Here we therefore use the updated International (Zürich) sunspot number series (SN version 2.0, SNv2 hereafter) by WDC-SILSO1 as our input sunspot number. However, this SN series only extends back to 1700 which is the end phase of the Maunder minimum. Furthermore, this data set is problematic during the early eighteenth century due to the large amount of missing sunspot number data and the difficulty in calibrating between different observatories. Vaquero et al. (2015) have accounted for this issue and revised the sunspot number during this period. We therefore replace the sunspot number between the years 1639 and 1715 with the one reconstructed by Vaquero et al. (2015). The original SNv2 series is given at three cadences, covering different periods: daily (1818–present), monthly (1749–present), and yearly (1700–present). In this study, we interpolate the monthly sunspot number from 1749 to 1818 and the yearly one averaged before 1749 to a daily cadence for consistency in the input temporal resolution for the SATIRE-T model.

Following Solanki et al. (2002), Krivova et al. (2007, 2010), and Vieira & Solanki (2010) we assume the emergence rate of the AR magnetic flux, εact, to be directly related to SNv2:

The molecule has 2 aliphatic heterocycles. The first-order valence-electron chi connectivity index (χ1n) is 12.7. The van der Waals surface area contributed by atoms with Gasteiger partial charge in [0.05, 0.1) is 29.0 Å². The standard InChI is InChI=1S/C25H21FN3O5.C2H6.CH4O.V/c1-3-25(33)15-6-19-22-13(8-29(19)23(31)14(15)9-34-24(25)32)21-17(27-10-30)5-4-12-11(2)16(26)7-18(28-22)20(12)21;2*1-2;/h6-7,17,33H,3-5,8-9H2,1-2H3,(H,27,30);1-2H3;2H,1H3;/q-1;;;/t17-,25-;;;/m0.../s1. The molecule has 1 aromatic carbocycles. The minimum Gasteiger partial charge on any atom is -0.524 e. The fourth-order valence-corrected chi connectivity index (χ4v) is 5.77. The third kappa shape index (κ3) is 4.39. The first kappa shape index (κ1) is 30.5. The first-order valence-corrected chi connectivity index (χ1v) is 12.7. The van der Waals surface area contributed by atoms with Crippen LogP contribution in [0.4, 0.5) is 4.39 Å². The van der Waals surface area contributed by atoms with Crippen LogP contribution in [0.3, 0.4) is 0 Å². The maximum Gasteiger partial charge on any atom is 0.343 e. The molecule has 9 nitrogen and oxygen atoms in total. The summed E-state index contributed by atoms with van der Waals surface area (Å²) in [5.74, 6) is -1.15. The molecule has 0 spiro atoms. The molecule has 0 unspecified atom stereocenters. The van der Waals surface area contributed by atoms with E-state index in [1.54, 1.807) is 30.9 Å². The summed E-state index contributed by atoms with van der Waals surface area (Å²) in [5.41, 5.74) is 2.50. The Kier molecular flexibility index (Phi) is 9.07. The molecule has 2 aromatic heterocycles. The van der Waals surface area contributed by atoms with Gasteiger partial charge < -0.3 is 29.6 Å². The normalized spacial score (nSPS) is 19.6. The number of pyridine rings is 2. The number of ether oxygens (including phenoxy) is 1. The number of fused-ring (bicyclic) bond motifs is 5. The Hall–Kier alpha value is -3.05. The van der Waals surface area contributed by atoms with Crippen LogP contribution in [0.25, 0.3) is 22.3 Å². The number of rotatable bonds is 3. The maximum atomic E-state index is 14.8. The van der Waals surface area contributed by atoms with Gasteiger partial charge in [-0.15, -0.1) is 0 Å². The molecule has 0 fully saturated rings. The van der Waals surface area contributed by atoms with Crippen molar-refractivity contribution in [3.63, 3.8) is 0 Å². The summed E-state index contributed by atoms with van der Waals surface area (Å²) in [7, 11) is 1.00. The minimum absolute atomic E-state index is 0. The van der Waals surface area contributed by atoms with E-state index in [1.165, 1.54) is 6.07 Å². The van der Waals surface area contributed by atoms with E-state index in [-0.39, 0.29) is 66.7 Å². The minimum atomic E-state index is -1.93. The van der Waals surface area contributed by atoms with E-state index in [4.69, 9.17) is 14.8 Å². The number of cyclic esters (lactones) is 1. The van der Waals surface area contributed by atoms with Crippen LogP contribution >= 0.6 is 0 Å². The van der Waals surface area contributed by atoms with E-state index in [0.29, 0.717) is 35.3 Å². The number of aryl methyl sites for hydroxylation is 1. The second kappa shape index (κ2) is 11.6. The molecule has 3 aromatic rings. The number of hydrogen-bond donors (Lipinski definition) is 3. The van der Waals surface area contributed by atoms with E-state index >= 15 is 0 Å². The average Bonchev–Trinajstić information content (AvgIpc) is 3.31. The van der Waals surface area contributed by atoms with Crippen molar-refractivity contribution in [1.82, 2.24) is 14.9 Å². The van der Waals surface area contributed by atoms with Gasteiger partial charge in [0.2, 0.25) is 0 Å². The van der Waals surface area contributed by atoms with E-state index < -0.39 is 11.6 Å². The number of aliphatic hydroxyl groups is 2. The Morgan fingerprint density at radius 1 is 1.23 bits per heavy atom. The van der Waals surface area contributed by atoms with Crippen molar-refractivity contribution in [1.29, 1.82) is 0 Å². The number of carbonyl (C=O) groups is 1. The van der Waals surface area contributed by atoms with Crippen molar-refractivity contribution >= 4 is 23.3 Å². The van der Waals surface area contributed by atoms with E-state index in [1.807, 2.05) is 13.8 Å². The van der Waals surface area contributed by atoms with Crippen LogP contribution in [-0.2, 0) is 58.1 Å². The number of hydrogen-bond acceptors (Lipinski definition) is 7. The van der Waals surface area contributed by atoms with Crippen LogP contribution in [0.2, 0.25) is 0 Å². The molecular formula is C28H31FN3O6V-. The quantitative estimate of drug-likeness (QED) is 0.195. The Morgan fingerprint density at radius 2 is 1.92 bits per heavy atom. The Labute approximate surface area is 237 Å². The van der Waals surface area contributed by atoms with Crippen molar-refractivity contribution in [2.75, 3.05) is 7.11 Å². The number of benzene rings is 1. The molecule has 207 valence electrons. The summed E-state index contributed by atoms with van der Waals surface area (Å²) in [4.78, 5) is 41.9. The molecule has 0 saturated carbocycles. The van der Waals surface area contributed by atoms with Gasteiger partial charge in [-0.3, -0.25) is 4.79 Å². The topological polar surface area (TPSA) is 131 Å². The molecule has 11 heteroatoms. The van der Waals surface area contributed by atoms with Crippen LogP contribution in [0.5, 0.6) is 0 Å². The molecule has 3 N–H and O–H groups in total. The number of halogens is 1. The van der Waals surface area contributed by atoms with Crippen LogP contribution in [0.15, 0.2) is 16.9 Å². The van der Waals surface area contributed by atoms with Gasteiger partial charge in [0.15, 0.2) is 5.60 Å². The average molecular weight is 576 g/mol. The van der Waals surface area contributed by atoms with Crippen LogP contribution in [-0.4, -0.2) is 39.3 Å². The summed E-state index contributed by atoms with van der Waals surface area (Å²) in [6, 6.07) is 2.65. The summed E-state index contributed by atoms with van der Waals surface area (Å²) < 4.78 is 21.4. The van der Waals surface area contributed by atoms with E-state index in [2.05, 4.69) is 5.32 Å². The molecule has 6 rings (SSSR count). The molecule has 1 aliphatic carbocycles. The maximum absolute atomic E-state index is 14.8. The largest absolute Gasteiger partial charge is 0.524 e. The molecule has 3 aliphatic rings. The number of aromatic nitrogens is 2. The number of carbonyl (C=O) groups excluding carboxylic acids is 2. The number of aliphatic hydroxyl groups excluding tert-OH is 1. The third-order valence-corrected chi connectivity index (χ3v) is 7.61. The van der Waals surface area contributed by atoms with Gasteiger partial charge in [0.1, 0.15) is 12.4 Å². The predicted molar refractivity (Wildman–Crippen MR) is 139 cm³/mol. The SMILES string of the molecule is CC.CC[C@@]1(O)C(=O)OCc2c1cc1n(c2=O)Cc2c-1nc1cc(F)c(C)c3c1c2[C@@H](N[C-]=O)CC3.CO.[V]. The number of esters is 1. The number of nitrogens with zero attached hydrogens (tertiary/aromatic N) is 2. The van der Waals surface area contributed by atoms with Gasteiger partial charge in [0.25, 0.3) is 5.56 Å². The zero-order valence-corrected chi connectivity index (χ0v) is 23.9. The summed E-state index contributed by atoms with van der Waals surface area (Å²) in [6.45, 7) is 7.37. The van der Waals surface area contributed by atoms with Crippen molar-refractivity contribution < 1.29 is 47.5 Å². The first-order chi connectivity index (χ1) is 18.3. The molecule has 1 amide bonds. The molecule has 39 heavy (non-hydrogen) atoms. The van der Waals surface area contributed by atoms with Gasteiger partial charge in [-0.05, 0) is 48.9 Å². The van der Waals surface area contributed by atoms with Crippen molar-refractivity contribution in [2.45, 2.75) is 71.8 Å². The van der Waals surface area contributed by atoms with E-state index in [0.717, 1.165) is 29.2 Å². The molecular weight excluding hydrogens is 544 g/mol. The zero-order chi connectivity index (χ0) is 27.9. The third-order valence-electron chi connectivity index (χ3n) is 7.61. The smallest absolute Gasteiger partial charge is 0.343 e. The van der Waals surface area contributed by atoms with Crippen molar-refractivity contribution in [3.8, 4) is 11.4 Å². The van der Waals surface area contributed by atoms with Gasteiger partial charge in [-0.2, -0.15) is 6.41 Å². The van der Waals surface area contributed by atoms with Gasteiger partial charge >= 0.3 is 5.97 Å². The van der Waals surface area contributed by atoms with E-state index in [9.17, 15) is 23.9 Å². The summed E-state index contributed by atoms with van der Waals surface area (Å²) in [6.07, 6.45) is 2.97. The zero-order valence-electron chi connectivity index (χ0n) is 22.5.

(6)

where εmax, 21 and are the three-month averaged emergence rate and SN value observed during the maximum of cycle 21 (Schrijver & Harvey 1994), respectively. We take the value of cycle 21 as this one is most comprehensively studied.

We further assume that the emergence rate of ERs is linked to that of the ARs. This is based on the studies of ER evolution by Harvey & Martin (1973) and Harvey (1992, 1993). In particular, Wilson et al. (1988) and Harvey (1992) found that ERs start emerging earlier than ARs belonging to the same activity cycles. Thus the ER cycles last longer than the corresponding sunspot cycles and overlap during solar minima. Following Vieira & Solanki (2010), we define the ER emergence rate (εeph) as follows.